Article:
For such a simple program, there’s definitely a solid number of options available. By default the clip recording is set to 20 seconds, but be adjusted from 5 seconds all the way to 14 minutes in 1080p, and all the way to 20 minutes in 720p. Video quality can be adjusted as well. Low Quality records in 480p, medium records in 720p and high records at 1080p. All 3 settings record at 30fps, however you can also do a custom setup up to 60FPS.
In-Game is where you’ll find the HUD options. You can choose to hide elements, and dictate the corner the overlay will sit in. Enabling the webcam overlay and the options to disable game sounds, and microphone input are also found in this tab.
The Hotkeys menu is exactly what you would expect. You can change the recording hotkeys, and set up keys to mute the game sounds and/or microphone on the fly.
Folders gives you the option of changing the location recordings are held, both temporarily and permanently. You’re also able to include extra folders with 3rd party video files, which can later be edited into short clips ready to upload.
The Client tab is where the general options about how the software runs on your computer are located. Here you can opt to not have Plays.TV launch when Windows starts, or decide not to delete clips once they have been uploaded. There’s also options to have the client open automatically after a gaming session so you can upload your highlights without hesitation.
When it comes to actually using the software, it’s all very straight-forward. When you fire up your game, if you haven’t hidden the overlay, you’ll see a note reminding you of the hotkeys that start recording a highlight clip. The recording overlay shows up after you start a replay clip by pressing “Alt + ;”. The default highlight key combo is “Alt + F2”. It will save what has already happened, whereas replay recording only records the future, it can’t go into the past.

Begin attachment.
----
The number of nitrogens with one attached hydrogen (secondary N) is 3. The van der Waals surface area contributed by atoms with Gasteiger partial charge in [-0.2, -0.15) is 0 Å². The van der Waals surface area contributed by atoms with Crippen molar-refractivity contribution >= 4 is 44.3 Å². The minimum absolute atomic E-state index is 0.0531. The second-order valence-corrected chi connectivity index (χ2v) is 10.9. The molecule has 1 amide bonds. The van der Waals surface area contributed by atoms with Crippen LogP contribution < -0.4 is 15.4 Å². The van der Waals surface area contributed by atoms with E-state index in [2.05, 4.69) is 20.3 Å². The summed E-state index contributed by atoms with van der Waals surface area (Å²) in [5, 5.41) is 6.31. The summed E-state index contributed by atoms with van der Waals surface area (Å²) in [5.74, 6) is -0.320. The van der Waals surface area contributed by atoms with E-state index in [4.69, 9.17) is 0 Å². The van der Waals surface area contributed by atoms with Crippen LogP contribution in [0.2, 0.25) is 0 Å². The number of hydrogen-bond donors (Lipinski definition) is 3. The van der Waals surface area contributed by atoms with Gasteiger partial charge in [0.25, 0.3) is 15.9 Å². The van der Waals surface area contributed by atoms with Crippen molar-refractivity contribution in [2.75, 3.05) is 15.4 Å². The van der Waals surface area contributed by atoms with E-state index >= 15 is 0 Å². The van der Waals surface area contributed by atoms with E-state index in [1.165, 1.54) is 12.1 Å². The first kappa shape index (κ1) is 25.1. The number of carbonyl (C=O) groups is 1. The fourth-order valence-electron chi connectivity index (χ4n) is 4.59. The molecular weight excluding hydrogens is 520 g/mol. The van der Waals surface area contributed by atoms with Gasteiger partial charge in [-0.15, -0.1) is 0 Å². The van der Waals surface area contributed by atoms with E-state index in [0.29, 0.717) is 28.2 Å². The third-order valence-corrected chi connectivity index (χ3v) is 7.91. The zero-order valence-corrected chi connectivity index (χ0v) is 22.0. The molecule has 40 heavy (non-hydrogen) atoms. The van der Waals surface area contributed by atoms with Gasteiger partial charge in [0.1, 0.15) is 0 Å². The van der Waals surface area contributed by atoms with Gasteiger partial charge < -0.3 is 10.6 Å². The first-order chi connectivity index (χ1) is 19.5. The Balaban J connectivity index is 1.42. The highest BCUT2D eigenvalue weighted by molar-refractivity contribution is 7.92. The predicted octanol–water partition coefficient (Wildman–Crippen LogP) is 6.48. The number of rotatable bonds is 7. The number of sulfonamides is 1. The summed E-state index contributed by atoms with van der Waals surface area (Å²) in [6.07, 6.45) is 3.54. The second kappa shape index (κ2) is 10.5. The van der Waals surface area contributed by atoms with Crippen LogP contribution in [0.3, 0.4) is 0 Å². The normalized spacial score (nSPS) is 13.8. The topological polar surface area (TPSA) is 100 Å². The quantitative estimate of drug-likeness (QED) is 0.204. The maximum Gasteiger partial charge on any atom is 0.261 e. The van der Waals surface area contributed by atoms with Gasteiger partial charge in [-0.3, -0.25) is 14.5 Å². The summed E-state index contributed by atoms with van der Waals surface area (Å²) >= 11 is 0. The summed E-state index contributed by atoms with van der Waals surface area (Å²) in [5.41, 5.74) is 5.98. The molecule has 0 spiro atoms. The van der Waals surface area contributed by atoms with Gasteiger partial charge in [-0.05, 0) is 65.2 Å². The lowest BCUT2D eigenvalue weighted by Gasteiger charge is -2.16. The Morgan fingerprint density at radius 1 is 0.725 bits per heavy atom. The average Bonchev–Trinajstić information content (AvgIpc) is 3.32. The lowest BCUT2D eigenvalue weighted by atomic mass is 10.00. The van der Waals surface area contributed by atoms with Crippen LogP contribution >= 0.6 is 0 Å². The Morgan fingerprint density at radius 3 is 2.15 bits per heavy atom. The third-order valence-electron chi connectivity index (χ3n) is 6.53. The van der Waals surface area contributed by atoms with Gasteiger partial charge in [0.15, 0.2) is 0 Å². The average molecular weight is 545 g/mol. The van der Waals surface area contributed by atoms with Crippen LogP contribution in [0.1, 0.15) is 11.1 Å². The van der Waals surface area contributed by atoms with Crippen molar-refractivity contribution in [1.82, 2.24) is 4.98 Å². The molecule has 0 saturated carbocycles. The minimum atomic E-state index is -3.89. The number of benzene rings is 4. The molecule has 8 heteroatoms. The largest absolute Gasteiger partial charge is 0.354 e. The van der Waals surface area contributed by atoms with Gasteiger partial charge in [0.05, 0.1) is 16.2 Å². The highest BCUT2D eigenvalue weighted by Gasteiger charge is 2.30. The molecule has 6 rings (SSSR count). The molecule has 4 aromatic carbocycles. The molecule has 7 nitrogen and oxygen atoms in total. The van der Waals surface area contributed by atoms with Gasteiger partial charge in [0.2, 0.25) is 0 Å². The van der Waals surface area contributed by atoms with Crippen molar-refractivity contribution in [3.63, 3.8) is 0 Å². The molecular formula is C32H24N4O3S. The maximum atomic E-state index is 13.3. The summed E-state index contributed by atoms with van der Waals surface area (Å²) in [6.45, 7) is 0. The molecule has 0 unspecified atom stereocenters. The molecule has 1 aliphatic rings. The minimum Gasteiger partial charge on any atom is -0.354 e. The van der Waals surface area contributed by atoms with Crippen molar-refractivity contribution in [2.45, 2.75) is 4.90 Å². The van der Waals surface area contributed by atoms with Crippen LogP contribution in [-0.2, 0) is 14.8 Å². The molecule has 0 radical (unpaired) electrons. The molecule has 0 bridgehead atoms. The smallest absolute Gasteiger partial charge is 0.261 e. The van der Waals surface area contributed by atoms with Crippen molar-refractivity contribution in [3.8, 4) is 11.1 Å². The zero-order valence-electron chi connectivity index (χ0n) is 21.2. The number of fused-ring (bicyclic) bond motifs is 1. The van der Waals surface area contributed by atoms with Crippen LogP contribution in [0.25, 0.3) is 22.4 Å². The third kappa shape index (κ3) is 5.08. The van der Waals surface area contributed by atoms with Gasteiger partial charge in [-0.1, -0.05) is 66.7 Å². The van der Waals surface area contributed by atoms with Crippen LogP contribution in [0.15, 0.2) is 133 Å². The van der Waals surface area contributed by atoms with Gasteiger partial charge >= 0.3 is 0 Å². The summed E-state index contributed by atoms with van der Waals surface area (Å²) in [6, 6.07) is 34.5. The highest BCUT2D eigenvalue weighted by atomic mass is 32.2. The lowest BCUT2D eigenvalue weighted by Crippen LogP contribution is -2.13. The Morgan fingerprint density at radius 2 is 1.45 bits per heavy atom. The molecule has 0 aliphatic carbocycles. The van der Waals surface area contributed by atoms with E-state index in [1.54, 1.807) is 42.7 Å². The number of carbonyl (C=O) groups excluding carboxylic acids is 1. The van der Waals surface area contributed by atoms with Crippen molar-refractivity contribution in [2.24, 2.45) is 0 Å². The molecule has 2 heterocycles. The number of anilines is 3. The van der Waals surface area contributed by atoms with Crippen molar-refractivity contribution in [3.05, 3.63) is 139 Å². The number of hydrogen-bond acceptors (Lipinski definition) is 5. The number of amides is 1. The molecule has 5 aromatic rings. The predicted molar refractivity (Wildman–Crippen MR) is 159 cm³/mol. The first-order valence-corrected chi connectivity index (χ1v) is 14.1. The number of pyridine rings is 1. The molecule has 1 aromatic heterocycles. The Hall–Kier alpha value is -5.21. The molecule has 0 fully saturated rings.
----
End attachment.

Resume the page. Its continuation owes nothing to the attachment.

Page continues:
Once you’ve got some clips recorded, the process to actually get them online is surprisingly easy. Click on any clip you want to upload, and a preview clip will open right away. You can add a description and some hashtags, and you can tag your friends in this box. If you want to, you can choose to edit the clip as well. This feature is only really useful for replay recordings.
Editing is also very easy, albeit rather rudimentary. All you can really do is cut out a defined length of the recorded footage. There are no tools to adjust the picture, or even add and intro, or overlay. Sadly, the whole process feels very casual, lacking the real features that serious editors would want and need. That being said, I was able to create a recording of Tomb Raider in seconds, and uploading it was just a matter of hitting a single button.
The software does what it says it does, and the service is easy to use. It will likely attract many casual gamers who would like to share some of the crazy things that happen in their games, or might want to show off their skills. Whether or not Plays.TV attracts those making a living by sharing their game play online will be revealed in time.
Download the beta client at Plays.TV. Let us know what you think. Do you see a use for this platform?